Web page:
Squid Skin and Cypress Hill combine forces

Rich RossBy Rich Ross 6 years ago
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Insane in the Chromatophores

http://www.facebook.com/BackyardBrains During experiments on the axons of the Woods Hole squid (loligo pealei), we tested our cockroach leg stimulus protocol (an iPod) on the squid’s chromatophores. The results were both interesting and beautiful.

 The folks at Backyard Brains, known for their Spikerbox that can help you record and see neural activity, and researchers at at the Marine Biological Laboratory in Woods Hole, MA have applied the Backyard Brains protocol stimulating an amputated cockroach leg into motion via music to the chromatophores of squid skin, with very cool results. Squids, and other cephalopods, neurally control the pigmented cells in their skin, chromatophores, to reflect light. The squid skin in use belongs to the Longfin Inshore Squid, loligo pealei, and has three different chromatophore  colors – brown, red and yellow – with each chromatophore surrounded by muscles that can contract to reveal the pigment underneath. According to Backyard Brains, “We used a suction electrode to attach to the squid’s fin nerve, then connected the electrode to an iPod nano as our stimulator. The results were both interesting and beautiful. The video is a view through an 8x microscope zoomed in on the dorsal side of the fin”.
 If you didn’t think cephalopods were cool before, this alone should change your mind. Perhaps in the future, dance clubs will be wall papered with artificially grown squid skin, or perhaps your television will be made of a squid skin analogue. I know, we still want our jet packs, but perhaps the squid can help us there too.

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  Funny, Science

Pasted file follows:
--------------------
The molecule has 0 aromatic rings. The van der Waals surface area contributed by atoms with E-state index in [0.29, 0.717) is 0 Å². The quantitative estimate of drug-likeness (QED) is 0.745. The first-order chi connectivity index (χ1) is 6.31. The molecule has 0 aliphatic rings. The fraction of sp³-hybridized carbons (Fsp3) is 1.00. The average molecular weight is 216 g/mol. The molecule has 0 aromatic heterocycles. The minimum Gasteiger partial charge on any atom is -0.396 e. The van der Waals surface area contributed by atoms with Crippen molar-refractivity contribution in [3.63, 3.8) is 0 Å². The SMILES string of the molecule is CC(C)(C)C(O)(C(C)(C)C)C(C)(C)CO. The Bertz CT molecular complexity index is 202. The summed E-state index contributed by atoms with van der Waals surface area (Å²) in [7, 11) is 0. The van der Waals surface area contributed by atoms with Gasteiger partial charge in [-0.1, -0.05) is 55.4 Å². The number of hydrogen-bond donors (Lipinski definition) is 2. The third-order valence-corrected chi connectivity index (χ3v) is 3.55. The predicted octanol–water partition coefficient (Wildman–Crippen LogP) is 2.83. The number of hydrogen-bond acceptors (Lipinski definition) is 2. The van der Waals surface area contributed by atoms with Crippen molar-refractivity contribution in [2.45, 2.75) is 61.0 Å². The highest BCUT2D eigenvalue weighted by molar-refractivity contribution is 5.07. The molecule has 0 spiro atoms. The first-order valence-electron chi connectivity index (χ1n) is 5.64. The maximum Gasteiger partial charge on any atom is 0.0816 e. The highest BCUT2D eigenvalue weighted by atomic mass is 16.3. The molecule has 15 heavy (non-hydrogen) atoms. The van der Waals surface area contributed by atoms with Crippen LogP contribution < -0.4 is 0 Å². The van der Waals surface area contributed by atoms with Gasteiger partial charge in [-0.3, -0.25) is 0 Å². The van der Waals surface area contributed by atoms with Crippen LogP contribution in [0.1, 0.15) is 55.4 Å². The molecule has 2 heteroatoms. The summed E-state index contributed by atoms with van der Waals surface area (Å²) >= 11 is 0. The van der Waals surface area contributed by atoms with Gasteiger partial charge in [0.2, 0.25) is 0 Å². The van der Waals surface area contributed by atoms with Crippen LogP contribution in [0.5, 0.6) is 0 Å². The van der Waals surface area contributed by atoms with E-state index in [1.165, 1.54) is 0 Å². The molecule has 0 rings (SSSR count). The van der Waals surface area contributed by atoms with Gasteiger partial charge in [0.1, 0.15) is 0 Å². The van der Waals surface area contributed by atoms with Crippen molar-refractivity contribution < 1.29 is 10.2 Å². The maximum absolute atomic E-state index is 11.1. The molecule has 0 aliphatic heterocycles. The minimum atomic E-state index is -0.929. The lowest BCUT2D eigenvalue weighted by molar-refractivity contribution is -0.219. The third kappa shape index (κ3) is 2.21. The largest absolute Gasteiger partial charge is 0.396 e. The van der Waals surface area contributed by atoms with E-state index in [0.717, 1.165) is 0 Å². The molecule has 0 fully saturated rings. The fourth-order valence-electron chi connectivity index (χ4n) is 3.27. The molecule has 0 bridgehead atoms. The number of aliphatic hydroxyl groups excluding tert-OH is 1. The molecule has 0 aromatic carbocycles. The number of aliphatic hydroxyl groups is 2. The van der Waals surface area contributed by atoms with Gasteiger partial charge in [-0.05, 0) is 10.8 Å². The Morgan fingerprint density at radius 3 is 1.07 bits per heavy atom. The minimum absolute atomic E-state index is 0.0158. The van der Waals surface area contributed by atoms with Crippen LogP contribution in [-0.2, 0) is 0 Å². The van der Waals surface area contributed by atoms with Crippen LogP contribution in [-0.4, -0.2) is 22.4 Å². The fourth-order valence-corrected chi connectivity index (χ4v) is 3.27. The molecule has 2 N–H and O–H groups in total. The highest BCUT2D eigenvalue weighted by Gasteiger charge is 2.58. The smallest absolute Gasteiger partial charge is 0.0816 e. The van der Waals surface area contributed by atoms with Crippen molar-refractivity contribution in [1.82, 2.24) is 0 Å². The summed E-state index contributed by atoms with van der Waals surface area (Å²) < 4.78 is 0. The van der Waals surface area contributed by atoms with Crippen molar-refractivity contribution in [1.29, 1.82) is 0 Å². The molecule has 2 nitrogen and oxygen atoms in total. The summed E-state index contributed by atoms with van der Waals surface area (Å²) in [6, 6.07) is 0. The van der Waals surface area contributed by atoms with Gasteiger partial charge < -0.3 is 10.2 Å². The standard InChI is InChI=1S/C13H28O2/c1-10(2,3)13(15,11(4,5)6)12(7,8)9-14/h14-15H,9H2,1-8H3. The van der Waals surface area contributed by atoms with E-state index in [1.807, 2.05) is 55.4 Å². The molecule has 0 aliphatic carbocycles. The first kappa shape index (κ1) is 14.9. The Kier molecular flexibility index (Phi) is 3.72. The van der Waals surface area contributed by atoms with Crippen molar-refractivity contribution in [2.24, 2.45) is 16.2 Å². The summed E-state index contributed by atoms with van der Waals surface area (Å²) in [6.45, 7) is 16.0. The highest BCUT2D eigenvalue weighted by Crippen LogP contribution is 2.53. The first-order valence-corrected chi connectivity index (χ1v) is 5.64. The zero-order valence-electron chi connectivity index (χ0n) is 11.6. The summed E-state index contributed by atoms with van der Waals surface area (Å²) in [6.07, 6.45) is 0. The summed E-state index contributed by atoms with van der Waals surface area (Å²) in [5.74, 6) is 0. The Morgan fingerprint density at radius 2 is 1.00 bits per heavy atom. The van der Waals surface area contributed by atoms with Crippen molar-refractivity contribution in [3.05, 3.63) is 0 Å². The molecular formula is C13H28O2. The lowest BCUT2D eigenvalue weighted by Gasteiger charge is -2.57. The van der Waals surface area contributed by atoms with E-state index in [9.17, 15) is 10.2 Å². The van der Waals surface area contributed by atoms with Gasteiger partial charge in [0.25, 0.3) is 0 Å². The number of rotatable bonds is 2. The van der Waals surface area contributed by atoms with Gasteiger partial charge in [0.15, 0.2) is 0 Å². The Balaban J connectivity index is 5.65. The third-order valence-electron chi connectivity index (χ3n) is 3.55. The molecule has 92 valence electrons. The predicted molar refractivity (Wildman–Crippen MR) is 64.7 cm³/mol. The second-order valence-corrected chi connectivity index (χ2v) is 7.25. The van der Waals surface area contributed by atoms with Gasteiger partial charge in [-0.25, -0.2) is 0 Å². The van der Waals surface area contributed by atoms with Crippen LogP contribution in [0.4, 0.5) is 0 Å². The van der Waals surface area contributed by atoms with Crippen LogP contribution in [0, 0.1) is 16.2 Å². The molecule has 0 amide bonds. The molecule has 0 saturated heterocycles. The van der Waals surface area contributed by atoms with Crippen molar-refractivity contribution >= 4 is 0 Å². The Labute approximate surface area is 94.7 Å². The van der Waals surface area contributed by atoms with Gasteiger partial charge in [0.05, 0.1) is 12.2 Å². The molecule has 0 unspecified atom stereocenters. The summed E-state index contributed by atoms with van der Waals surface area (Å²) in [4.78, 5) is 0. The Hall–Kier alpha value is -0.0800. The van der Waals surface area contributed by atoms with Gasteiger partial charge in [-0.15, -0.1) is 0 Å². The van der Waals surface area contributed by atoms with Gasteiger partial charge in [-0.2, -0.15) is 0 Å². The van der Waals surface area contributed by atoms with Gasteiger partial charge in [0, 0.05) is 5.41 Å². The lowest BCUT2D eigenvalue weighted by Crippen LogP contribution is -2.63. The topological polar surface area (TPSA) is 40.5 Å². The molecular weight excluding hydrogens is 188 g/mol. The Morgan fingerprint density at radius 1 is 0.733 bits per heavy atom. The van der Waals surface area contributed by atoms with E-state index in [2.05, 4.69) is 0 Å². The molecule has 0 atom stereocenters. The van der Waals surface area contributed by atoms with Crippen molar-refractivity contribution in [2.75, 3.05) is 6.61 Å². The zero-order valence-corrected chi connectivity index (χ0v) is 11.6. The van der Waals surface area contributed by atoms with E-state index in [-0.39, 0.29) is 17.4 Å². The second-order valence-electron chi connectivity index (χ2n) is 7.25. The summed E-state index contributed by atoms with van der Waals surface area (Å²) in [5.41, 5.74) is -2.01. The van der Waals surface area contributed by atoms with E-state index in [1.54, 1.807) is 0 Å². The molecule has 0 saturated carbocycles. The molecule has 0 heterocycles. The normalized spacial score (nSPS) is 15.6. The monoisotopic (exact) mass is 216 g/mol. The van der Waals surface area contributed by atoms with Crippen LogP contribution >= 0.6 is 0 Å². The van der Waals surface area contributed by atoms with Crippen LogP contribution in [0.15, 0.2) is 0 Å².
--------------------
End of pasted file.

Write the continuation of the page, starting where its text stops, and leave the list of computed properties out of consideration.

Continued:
Rich Ross
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 Rich Ross

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Richard Ross currently works as an Aquatic Biologist at the Steinhart Aquarium in the California Academy of Sciences, maintaining many exhibits including the 212,000 gallon Philippine Coral Reef. He has kept saltwater animals for over 25 years, and has worked in aquarium maintenance, retail, wholesale and has consulted for a coral farm/fish collecting station in the South Pacific. Richard enjoys all aspects of the aquarium hobby and is a regular author for trade publications, a frequent speaker at aquarium conferences and was a founder of one of the largest and most progressive reef clubs in Northern California, Bay Area Reefers. He is an avid underwater videographer and has been fortunate to scuba dive in a lot of places around the world. At home he maintains a 300 gallon reef system and a 250 gallon cephalopod/fish breeding system, and was one of the first people to close the life cycle of Sepia bandensis. When not doing all that stuff, he enjoys spending time with his patient wife, his incredible daughter and their menagerie of animals, both wet and dry.

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